“I told him, ‘We could bandage every one of the German soldiers who aren’t wounded and make them look like walking wounded. Then we could take the German and American wounded and send them together with the unwounded German soldiers unarmed through our front lines.'”
The sergeant major agreed to the plan. Since Standish still had his walkie-talkie, he called ahead and let the Americans holding the front lines know an unarmed band of Germans and American wounded were headed their way.
The lieutenant stayed with the dozen or so uninjured former American captives in the house that had been held by 40 German soldiers minutes earlier. The soldiers of the Third Reich had deserted their post, thrown down their arms and marched off to the safety of an American POW camp a continent away.
When the group of former American POWs and new German POWs reached the American positions, the soldiers of the 85th Division couldn’t believe their eyes.
“When I finally got back to my unit, they wanted to know how I had talked the 40 German soldiers into surrendering,” Standish recalled with a smile. ” I told them, ‘I guess I was just a good talker.'”
1st Lt. William Standish of Port Charlotte received the Silver Star Medal and two Bronze Star Medals for valor in World War II. In addition, he was awarded the Purple Heart, European Theater Medal with four bronze battle stars and WWII Victory Medal.
This story was first published in the Charlotte Sun newspaper, Port Charlotte, Florida on Tuesday, Sept. 9, 2003 and is republished with permission.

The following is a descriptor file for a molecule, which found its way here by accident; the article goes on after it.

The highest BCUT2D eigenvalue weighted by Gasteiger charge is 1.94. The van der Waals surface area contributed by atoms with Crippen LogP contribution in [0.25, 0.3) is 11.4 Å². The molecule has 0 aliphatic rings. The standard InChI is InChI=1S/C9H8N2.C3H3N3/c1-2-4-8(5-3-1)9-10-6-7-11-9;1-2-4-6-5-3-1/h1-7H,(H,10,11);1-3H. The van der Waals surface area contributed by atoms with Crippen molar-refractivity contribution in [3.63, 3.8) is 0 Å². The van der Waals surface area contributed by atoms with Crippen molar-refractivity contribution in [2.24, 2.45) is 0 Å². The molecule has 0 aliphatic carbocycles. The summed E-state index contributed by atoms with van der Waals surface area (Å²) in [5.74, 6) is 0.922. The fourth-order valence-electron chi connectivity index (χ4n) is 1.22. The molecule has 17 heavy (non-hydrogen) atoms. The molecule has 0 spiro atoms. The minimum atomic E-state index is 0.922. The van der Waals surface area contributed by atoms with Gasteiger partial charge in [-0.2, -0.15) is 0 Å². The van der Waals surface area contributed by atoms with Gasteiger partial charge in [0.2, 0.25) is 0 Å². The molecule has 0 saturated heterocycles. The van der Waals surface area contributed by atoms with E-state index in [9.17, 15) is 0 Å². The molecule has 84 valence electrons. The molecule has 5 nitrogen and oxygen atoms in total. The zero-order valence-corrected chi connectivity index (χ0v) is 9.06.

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William C. Standish, Sr.
William Standish, 93 of West Milford, NJ formerly of Port Charlotte, FL, passed away on Tuesday October 16, 2012.
Bill was born January 13, 1919 in Cedar Grove, NJ. His loving wife Margaret predeceased him in March 2002, he was also predeceased by two sons, Charles Troll (Ida) of Hawthorne, NJ and Joseph Troll (Lisa) of West Milford, NJ. He is survived by his son William Standish, Jr. and his wife Betty Ann, nine grandchildren, and eight great-grandchildren.
He was an electro-mechanical engineer working direct and as a consultant with various companies. He was a design engineer on various US and Canadian Naval projects and on Minuteman Silo projects. He was president of the Port Charlotte Chapter Deborah Hospital Foundation for six years.
He was also a member of the BPO Elks and the American Legion. He was a life member of the VFW, Disabled American Veterans, and the Knights of Columbus.
During World War II he served as a 1st Lieutenant with the 45th and 85th Infantry Divisions. He served two years of combat starting with the invasion of Sicily to Fall of Bologna. He was a POW and while being held he convinced his captors to surrender to the Allied Forces. He was awarded the Distinguished Unit Citation (often referred to as the Presidential Citation), the Silver Star for Gallantry in action, the Bronze Star for Valor in Action, an Oak Leaf Cluster for the second Bronze Star, the Purple Heart, Mediterranean Medal with four Battle Stars and an Arrowhead for Amphibious Landings, the American Defense Medal, Victory Medal and the Combat Infantry Badge. Arrangements will be private.
Published in The Record/Herald News, North Jersey, NJ on October 19, 2012